Two More 'Imperfection' ReviewsBy Amy
October 13, 2000 - 5:26 AM
So far today two new reviews of Wednesday's Voyager episode, 'Imperfection', have been posted.
- First of the bat today is a short one from Michael Marek of Cinescape Online who thought the episode had some good character development and did a nice job putting a new spin on a rather formulaic concept.
In this episode, Voyager explores the emotions of the terminally ill, and of those who love them. Seven first declines to think about her condition, and then worries about her legacy after her death. Janeway, Seven's mentor and mother figure, is willing to risk an encounter with the Borg to find a replacement node. Seven and B'Elanna discuss the possibilities of life after death. Icheb is willing to risk his own health, similar to the way a family member today might offer a kidney for transplant. Seven at first rejects Icheb's plan, but is finally convinced in a moving argument. Seven, he says, would do anything to save another member of the crew, but she can't bring herself to rely on someone else, and to allow them to help her.The full review can be found, of course, here.
Character development makes good drama, and this story has lots of it. It is also spiced by just the right dose of action, as the Delta Flyer visits a Borg debris field and fights off an alien salvage ship. The visuals of the Flyer zooming through the remnants of a Borg cube are spectacular.
Jason Bates of IGN Sci-fi, however, was rather less positive about the episode, rating it only 2 out of 5.
And in the context of a single episode review I'm not even going to get into the atrociously heavy-handed, 'She can do no wrong, she is perfect, she can perform surgery, fly a ship, beat people up, repair a warp core' concept that is Janeway. Instead I'll get back to a point I made earlier: the inability of the writers on this show, or whoever's editing their scripts, or executive-producing, to convey anything akin to drama. Compare the maudlin opening and closing scenes of this episode, in which Seven of Nine ostentatiously sheds a tear, and everyone points it out, practically running around banging gongs -- it's about as understated as a Hawaiian shirt at a funeral -- to the more sedate but more believable scene where Torres is hiding Seven in the engine room and they actually have a conversation (!), or even the scene where Janeway is babbling on about Indiana and jamming herself like an uncomfortable puppet up against the bulkhead in an attempt to appear casual.The full review, which also says some nice things about Robert Picardo (the Doctor) and some not-so-nice things about the character of Captain Janeway (which seems to be the standard IGN take) can be found here.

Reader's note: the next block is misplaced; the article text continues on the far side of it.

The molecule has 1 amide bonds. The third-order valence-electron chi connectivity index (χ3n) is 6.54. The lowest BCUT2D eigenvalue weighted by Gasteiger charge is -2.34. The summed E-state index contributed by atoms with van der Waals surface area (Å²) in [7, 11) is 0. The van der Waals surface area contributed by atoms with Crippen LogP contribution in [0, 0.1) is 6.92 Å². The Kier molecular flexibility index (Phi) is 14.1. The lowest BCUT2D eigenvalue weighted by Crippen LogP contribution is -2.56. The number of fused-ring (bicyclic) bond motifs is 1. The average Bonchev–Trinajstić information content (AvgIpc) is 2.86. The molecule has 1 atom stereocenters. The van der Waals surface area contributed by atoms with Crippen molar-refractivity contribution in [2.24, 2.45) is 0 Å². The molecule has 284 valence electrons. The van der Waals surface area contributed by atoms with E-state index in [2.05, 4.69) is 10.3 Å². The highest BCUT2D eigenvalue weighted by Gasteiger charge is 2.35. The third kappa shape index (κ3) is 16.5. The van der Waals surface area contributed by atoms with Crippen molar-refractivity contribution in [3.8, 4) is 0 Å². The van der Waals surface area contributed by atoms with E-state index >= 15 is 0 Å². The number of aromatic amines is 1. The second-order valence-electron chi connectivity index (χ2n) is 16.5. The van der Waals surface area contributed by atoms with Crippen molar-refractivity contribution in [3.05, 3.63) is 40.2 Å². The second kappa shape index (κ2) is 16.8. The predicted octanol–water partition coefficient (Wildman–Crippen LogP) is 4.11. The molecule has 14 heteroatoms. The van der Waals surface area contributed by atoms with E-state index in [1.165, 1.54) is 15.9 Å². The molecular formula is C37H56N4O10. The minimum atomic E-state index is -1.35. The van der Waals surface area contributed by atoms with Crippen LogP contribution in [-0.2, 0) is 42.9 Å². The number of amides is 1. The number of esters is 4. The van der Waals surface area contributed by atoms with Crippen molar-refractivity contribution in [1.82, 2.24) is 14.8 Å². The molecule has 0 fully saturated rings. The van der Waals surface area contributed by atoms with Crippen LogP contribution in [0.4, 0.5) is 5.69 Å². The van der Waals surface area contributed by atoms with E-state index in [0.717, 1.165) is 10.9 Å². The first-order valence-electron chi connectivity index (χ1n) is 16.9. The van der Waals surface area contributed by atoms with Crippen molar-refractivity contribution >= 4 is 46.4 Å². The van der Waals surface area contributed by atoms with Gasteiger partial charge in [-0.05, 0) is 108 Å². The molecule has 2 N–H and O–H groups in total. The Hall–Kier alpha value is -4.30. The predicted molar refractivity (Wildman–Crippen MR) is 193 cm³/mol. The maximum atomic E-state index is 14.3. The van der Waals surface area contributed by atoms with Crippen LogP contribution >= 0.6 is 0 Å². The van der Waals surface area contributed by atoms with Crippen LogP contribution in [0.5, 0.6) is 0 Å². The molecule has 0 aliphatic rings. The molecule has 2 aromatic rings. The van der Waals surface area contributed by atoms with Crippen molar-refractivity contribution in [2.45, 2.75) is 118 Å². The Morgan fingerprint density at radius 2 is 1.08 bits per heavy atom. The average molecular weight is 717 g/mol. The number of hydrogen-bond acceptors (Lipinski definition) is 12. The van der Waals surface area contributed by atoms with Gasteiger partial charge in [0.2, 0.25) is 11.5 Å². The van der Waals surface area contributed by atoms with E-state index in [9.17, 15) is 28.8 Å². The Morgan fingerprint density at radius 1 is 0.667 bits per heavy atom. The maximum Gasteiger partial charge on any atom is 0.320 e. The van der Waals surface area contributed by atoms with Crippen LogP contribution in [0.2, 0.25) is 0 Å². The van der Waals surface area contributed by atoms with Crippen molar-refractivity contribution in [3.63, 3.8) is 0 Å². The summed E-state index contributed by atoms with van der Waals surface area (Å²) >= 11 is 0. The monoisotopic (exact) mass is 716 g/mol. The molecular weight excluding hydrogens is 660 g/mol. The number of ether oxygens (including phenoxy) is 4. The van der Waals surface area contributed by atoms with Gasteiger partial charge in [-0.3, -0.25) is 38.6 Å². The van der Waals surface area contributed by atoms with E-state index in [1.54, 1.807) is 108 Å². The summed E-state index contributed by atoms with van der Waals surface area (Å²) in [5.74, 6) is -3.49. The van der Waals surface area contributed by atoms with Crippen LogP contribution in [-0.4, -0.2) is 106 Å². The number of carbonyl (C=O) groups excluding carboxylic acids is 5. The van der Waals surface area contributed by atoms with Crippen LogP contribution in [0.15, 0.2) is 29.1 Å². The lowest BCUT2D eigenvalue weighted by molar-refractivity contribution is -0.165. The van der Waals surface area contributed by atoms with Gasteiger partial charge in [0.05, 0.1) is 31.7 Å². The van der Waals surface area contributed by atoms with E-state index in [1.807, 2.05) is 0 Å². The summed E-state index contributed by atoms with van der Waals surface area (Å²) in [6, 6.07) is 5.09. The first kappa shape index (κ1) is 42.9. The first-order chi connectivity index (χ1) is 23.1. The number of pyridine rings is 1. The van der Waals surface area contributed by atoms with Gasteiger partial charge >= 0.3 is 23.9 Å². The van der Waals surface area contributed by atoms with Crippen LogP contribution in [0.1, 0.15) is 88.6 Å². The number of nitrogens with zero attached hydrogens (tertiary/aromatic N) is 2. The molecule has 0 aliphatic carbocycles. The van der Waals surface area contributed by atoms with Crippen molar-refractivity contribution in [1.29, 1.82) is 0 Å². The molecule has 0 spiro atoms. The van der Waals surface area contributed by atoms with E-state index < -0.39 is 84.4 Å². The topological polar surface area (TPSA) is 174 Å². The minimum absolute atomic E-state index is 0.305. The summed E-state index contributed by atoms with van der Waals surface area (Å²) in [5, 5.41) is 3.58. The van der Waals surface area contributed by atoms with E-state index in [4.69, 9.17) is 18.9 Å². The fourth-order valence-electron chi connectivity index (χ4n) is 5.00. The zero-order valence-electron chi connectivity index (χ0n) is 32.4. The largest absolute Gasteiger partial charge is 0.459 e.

This is why I call it The Jeri Ryan Show. Because at least you know if it's an episode about Seven, there will be some attempt to bring some emotion and development to bear, and some good, earnest acting to back it up, even if Janeway usually gets in the way.Find more episode info in the Episode Guide.